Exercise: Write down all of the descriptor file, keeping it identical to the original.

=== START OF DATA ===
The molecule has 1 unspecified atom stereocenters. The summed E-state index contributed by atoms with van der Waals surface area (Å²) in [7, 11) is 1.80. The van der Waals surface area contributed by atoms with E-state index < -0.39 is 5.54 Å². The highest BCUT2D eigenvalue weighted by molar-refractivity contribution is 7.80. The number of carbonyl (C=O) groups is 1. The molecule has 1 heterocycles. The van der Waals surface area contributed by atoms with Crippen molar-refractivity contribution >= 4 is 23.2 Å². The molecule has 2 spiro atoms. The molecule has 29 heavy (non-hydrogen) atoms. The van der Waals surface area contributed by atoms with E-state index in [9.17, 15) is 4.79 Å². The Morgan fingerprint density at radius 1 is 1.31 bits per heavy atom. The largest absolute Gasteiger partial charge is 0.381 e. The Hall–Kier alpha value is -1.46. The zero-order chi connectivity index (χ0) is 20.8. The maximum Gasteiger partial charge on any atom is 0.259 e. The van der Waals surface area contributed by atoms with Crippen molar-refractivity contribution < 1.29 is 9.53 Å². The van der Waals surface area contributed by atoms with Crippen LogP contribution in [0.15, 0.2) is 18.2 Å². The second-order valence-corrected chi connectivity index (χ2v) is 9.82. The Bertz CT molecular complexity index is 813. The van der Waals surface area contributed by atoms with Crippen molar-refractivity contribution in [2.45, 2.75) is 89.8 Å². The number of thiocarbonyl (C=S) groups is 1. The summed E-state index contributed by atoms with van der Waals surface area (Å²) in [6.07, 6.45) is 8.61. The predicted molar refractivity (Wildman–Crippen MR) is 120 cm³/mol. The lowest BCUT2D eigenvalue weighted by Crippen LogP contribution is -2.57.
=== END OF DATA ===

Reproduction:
The molecule has 1 unspecified atom stereocenters. The summed E-state index contributed by atoms with van der Waals surface area (Å²) in [7, 11) is 1.80. The van der Waals surface area contributed by atoms with E-state index < -0.39 is 5.54 Å². The highest BCUT2D eigenvalue weighted by molar-refractivity contribution is 7.80. The number of carbonyl (C=O) groups is 1. The molecule has 1 heterocycles. The van der Waals surface area contributed by atoms with Crippen molar-refractivity contribution >= 4 is 23.2 Å². The molecule has 2 spiro atoms. The molecule has 29 heavy (non-hydrogen) atoms. The van der Waals surface area contributed by atoms with E-state index in [9.17, 15) is 4.79 Å². The Morgan fingerprint density at radius 1 is 1.31 bits per heavy atom. The largest absolute Gasteiger partial charge is 0.381 e. The Hall–Kier alpha value is -1.46. The zero-order chi connectivity index (χ0) is 20.8. The maximum Gasteiger partial charge on any atom is 0.259 e. The van der Waals surface area contributed by atoms with Crippen molar-refractivity contribution < 1.29 is 9.53 Å². The van der Waals surface area contributed by atoms with Crippen LogP contribution in [0.15, 0.2) is 18.2 Å². The second-order valence-corrected chi connectivity index (χ2v) is 9.82. The Bertz CT molecular complexity index is 813. The van der Waals surface area contributed by atoms with Crippen molar-refractivity contribution in [2.45, 2.75) is 89.8 Å². The number of thiocarbonyl (C=S) groups is 1. The summed E-state index contributed by atoms with van der Waals surface area (Å²) in [6.07, 6.45) is 8.61. The predicted molar refractivity (Wildman–Crippen MR) is 120 cm³/mol. The lowest BCUT2D eigenvalue weighted by Crippen LogP contribution is -2.57.